Sajou La Fontaines' Fable cross stitch chart - The Wolf who became a Shepherd embroidered in full colour

Cross stitch chart - The Wolf who became a Shepherd

Référence: GRI_PDC_SAJ_LAF_05
Ean: 3665546100866
Brand: Maison Sajou


Cross stitch chart - The Wolf who became a Shepherd - La Fontaine's Fable


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Cross stitch pattern chart - The Wolf who becamed a Shepherd - La Fontaine's Fable

Pattern to embroider in cross stitch or in petit point.
Each of the patterns in this series dedicated to La Fontaines' fables contains on one side a version of the motif in colour and on the other side, the same motif in unicolour. Our patterns are all printed on large format paper (29,7 x 42) and are very easy to follow.
Size of this motif: 90 x 90 points.
Presented in pretty printed folders, the colours vary according to our stocks.
Thread and fabric not supplied.
When using 12 count embroidery linen and sewing over 2 threads, the finished piece will measure 15cm each side.
Sewing over 2 threads using 16 count linen, your piece will measure 11.3cm each side.
Sewing over 5.5 count Aida, your piece will measure 16.5cm each side. Don’t forget to leave a border around your embroidery.
For the multicolour version, 13 colours of our our Retors du Nord embroidery thread: are needed: 2004, 2005, 2009, 2024, 2033, 2034, 2221, 2317, 2332, 2409, 2443, 2445 and 2570.
With just one click you can purchase here all the embroidery threads for this pattern chart with a 10% discount.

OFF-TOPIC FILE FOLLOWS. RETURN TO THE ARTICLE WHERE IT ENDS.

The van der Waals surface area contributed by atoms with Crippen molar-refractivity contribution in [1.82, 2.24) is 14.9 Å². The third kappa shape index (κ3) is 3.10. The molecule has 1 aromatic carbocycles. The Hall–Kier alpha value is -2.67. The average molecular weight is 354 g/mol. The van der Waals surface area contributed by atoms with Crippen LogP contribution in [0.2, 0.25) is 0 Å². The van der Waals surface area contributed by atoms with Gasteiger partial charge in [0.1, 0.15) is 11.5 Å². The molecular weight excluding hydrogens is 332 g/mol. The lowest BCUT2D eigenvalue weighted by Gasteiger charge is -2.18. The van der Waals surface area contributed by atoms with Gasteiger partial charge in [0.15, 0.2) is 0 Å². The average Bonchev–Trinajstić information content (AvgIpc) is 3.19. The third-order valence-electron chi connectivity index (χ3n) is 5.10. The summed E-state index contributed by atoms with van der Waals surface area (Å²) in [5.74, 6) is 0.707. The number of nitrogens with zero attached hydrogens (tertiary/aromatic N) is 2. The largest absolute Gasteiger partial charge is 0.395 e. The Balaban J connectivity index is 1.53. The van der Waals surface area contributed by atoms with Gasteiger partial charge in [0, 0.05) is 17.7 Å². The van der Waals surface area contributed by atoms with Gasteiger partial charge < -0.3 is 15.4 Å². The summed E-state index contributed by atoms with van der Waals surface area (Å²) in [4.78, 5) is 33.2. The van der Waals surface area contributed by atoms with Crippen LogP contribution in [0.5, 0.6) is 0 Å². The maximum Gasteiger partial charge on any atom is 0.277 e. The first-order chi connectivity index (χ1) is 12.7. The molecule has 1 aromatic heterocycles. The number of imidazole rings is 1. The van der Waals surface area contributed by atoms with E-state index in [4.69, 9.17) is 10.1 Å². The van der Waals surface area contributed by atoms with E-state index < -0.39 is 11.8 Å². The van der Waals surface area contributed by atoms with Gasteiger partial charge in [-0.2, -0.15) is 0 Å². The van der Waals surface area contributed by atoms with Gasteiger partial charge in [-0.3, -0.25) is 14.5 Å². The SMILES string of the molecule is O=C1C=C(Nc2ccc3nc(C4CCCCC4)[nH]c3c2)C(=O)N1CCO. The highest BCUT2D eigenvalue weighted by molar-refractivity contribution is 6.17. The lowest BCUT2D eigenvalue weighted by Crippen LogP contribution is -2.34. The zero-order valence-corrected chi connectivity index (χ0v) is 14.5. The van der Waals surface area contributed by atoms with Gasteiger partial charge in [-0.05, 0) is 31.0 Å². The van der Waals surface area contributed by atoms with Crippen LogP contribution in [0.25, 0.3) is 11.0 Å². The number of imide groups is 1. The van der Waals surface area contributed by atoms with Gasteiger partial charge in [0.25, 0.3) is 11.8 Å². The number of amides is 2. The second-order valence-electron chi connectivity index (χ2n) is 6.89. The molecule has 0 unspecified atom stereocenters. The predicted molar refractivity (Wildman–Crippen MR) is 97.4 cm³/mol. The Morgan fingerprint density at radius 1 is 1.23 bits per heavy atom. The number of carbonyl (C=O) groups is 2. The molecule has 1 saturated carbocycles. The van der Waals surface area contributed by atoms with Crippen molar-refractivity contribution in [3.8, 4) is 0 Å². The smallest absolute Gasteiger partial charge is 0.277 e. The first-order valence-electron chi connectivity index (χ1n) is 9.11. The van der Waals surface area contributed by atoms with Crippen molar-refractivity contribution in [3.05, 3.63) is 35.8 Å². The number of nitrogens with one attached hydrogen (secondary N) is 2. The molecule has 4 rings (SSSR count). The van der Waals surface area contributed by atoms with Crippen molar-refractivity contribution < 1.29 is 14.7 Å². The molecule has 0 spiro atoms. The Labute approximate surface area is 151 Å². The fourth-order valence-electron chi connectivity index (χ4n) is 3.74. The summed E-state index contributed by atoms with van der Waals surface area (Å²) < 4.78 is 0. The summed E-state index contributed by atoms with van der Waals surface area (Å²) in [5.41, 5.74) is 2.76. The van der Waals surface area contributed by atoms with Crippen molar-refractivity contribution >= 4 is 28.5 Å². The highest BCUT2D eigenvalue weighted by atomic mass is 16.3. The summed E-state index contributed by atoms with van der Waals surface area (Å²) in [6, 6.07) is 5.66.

Our pictures:
The Wolf who became a Sheperd is in our cross stitch kit La Fontaine's Fables - Episode 1.
Special letter tariff for this product.
Attention: the letter tariff is only applicable for certain products up to 250g total weight.
A wolf who'd small success in his career
Of hunting sheep,

that round his quarters lay,
Thought fit to act the fox one day,
And as another personage appear.
The shepherd's dress and uniform he took,
A cudgel served him for a crook ;
And that his person might not scare,
He hung the bagpipes on with care.
Fain had he written on his hat,
“ I am, good Roger, shepherd of this flock. ”

All well equipped excepting that,
His fore-feet on his crook outside his smock,
Roger the cheat softly approached unseen,
Roger the true was lying on the green,
And lost in sleep profound ;
The mastiff slept, so did the bagpipes whine,
Alike asleep were all the sheep around.
To wake the dog the wolf did not incline.
To lead away the sheep toward his fort
He thought it needful in some sort
To imitate the shepherd's speech ;
But that was quite beyond his reach.
The tone he spoke in through the woods resounded,
And all the mystery at once expounded :
The howl aroused them from their sleep,
The mastiff, shepherd, and the sheep.
The dressed-up wolf was in an evil plight,
For he, alas !

could neither flee nor fight.
Cheats ever blunder, and at last they smart.
Act, as a wolf, if such thou art,
It is by far the safest part.
Jean de La Fontaine - The Wolf who became a Sheperd
La Fontaine's museum in Château-Thierry.
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